RBNZ’s home loan restrictions trim projected rate hikes
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The Reserve Bank's looming restrictions on how much private banks can lend against small deposits will help governor Graeme Wheeler from having to hike interest rates when he does start trying to quell inflation.
The bank estimates the restrictions on high loan-to-value ratio lending, which is essentially a loan of more than 80 percent of a property's value, will cut annual house price inflation by between 1 and 4 percentage points, and reduce household credit growth by between 1 and 3 percentage points.
By taking the mid-point, that trims the projection for increasing interest rates by about 30 basis points, the Reserve Bank said in a break-out commentary in today's release of the September monetary policy statement.
That impact comes as the central bank signals steeper rate hikes next year in response to increasing net migration, strong international prices for locally produced commodities, and a weaker kiwi dollar.
"Restrictions on high loan-to-value residential mortgage lending, which will come into effect next month, are expected to slow the national housing market," Wheeler said in a statement.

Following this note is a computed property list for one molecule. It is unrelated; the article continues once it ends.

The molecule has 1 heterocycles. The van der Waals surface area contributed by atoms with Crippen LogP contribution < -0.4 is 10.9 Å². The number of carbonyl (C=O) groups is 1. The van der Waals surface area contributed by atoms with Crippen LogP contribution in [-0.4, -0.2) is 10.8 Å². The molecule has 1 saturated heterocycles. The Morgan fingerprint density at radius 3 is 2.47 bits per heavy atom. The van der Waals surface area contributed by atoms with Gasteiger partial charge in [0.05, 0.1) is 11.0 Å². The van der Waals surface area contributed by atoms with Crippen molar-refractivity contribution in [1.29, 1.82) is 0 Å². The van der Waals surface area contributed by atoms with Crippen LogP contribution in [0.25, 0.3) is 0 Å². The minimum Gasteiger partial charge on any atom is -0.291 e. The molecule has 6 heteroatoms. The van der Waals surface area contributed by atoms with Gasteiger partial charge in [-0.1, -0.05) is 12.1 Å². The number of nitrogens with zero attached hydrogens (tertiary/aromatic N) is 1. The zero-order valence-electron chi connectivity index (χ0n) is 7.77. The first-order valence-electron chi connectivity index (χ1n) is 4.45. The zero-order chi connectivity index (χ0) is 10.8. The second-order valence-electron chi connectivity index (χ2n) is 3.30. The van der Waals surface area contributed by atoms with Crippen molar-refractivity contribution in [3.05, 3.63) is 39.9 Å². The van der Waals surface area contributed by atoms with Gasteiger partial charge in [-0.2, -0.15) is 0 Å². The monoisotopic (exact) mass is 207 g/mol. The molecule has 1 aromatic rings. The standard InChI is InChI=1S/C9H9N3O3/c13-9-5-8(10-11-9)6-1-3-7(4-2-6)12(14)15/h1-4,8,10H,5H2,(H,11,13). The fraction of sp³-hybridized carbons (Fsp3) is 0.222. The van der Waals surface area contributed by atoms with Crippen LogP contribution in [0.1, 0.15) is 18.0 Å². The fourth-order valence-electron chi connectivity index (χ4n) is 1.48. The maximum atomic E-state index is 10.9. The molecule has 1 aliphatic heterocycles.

Wheeler has been balancing rising house prices in Auckland and Christchurch, the country's two biggest cities, and the pressure they may put on broader inflation against increasing the appeal of an already strong kiwi dollar by hiking interest rates.
Last month, he announced plans to impose the restrictions from October, which will limit high LVR lending to just 10 percent of banks' home loan portfolios. The idea is that the restrictions will stifle demand and take some heat out of the Auckland and Christchurch housing markets, which have been bubbling away due to a lack of supply.
Banks increased their amount of high-LVR lending to about 30 percent of new loans from about 23 percent in late 2011.
The Reserve Bank estimates the net amount of low equity lending will be reduced by about half as the policy requires some potential borrowers to save longer to build a larger deposit and should reduce turnover in the market.
"The exact magnitude of this decline will depend on the proportion of affected borrowers who are able to find alternative sources of funding, and the extent to which sellers accept lower prices," the bank said. "Reduced demand should lead to lower house rice inflation than would have otherwise been the case."
The central bank expects the loan restrictions and recent increases in fixed mortgage rates will moderate house price inflation from next year.